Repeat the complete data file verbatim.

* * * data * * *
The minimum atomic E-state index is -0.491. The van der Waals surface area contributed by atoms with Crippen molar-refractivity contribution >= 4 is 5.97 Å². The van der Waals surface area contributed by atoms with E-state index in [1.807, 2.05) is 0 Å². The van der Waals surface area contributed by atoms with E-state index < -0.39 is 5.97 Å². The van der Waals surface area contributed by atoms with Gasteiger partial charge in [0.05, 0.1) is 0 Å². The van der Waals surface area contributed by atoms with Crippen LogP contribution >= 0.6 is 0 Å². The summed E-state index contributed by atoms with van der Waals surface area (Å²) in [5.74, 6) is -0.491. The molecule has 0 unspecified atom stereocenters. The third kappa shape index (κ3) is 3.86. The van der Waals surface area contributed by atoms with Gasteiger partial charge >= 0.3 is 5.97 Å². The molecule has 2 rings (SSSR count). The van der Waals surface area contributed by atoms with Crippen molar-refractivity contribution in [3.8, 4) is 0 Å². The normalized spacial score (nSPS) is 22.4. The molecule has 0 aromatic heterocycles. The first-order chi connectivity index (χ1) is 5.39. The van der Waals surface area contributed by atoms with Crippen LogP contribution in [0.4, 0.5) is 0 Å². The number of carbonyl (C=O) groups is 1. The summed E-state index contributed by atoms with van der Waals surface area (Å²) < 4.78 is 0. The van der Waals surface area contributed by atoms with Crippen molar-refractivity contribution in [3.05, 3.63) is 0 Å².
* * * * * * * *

The minimum atomic E-state index is -0.491. The van der Waals surface area contributed by atoms with Crippen molar-refractivity contribution >= 4 is 5.97 Å². The van der Waals surface area contributed by atoms with E-state index in [1.807, 2.05) is 0 Å². The van der Waals surface area contributed by atoms with E-state index < -0.39 is 5.97 Å². The van der Waals surface area contributed by atoms with Gasteiger partial charge in [0.05, 0.1) is 0 Å². The van der Waals surface area contributed by atoms with Crippen LogP contribution >= 0.6 is 0 Å². The summed E-state index contributed by atoms with van der Waals surface area (Å²) in [5.74, 6) is -0.491. The molecule has 0 unspecified atom stereocenters. The third kappa shape index (κ3) is 3.86. The van der Waals surface area contributed by atoms with Gasteiger partial charge >= 0.3 is 5.97 Å². The molecule has 2 rings (SSSR count). The van der Waals surface area contributed by atoms with Crippen molar-refractivity contribution in [3.8, 4) is 0 Å². The normalized spacial score (nSPS) is 22.4. The molecule has 0 aromatic heterocycles. The first-order chi connectivity index (χ1) is 5.39. The van der Waals surface area contributed by atoms with Crippen LogP contribution in [0.4, 0.5) is 0 Å². The number of carbonyl (C=O) groups is 1. The summed E-state index contributed by atoms with van der Waals surface area (Å²) < 4.78 is 0. The van der Waals surface area contributed by atoms with Crippen molar-refractivity contribution in [3.05, 3.63) is 0 Å².